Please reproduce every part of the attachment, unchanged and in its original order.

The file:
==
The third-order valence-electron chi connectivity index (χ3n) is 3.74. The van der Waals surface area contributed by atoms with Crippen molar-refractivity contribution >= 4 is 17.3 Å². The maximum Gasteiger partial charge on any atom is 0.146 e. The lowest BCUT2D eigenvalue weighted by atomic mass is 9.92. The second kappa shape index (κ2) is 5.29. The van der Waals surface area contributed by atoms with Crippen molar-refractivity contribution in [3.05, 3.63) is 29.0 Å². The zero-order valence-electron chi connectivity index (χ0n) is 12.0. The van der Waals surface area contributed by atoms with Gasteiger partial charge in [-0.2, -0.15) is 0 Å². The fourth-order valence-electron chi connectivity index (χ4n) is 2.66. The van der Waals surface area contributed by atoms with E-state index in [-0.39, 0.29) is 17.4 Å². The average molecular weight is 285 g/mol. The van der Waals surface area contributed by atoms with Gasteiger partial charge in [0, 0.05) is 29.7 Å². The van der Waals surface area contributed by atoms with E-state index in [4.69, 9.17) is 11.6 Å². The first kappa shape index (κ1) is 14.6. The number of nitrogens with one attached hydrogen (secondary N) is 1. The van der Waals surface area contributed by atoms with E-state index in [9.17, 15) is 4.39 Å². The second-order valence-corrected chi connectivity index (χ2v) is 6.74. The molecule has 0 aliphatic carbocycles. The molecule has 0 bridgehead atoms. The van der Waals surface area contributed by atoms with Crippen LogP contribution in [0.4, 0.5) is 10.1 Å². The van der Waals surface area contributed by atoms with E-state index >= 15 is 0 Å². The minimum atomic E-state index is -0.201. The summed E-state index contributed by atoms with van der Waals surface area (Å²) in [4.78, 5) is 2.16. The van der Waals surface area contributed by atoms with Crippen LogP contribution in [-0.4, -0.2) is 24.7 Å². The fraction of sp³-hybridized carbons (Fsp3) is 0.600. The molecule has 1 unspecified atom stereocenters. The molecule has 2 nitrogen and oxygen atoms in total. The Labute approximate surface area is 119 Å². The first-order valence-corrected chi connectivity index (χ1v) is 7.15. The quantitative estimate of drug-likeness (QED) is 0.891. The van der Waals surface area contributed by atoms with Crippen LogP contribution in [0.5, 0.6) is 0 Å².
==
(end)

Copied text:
The third-order valence-electron chi connectivity index (χ3n) is 3.74. The van der Waals surface area contributed by atoms with Crippen molar-refractivity contribution >= 4 is 17.3 Å². The maximum Gasteiger partial charge on any atom is 0.146 e. The lowest BCUT2D eigenvalue weighted by atomic mass is 9.92. The second kappa shape index (κ2) is 5.29. The van der Waals surface area contributed by atoms with Crippen molar-refractivity contribution in [3.05, 3.63) is 29.0 Å². The zero-order valence-electron chi connectivity index (χ0n) is 12.0. The van der Waals surface area contributed by atoms with Gasteiger partial charge in [-0.2, -0.15) is 0 Å². The fourth-order valence-electron chi connectivity index (χ4n) is 2.66. The van der Waals surface area contributed by atoms with E-state index in [-0.39, 0.29) is 17.4 Å². The average molecular weight is 285 g/mol. The van der Waals surface area contributed by atoms with Gasteiger partial charge in [0, 0.05) is 29.7 Å². The van der Waals surface area contributed by atoms with E-state index in [4.69, 9.17) is 11.6 Å². The first kappa shape index (κ1) is 14.6. The number of nitrogens with one attached hydrogen (secondary N) is 1. The van der Waals surface area contributed by atoms with E-state index in [9.17, 15) is 4.39 Å². The second-order valence-corrected chi connectivity index (χ2v) is 6.74. The molecule has 0 aliphatic carbocycles. The molecule has 0 bridgehead atoms. The van der Waals surface area contributed by atoms with Crippen LogP contribution in [0.4, 0.5) is 10.1 Å². The van der Waals surface area contributed by atoms with E-state index >= 15 is 0 Å². The minimum atomic E-state index is -0.201. The summed E-state index contributed by atoms with van der Waals surface area (Å²) in [4.78, 5) is 2.16. The van der Waals surface area contributed by atoms with Crippen LogP contribution in [-0.4, -0.2) is 24.7 Å². The fraction of sp³-hybridized carbons (Fsp3) is 0.600. The molecule has 1 unspecified atom stereocenters. The molecule has 2 nitrogen and oxygen atoms in total. The Labute approximate surface area is 119 Å². The first-order valence-corrected chi connectivity index (χ1v) is 7.15. The quantitative estimate of drug-likeness (QED) is 0.891. The van der Waals surface area contributed by atoms with Crippen LogP contribution in [0.5, 0.6) is 0 Å².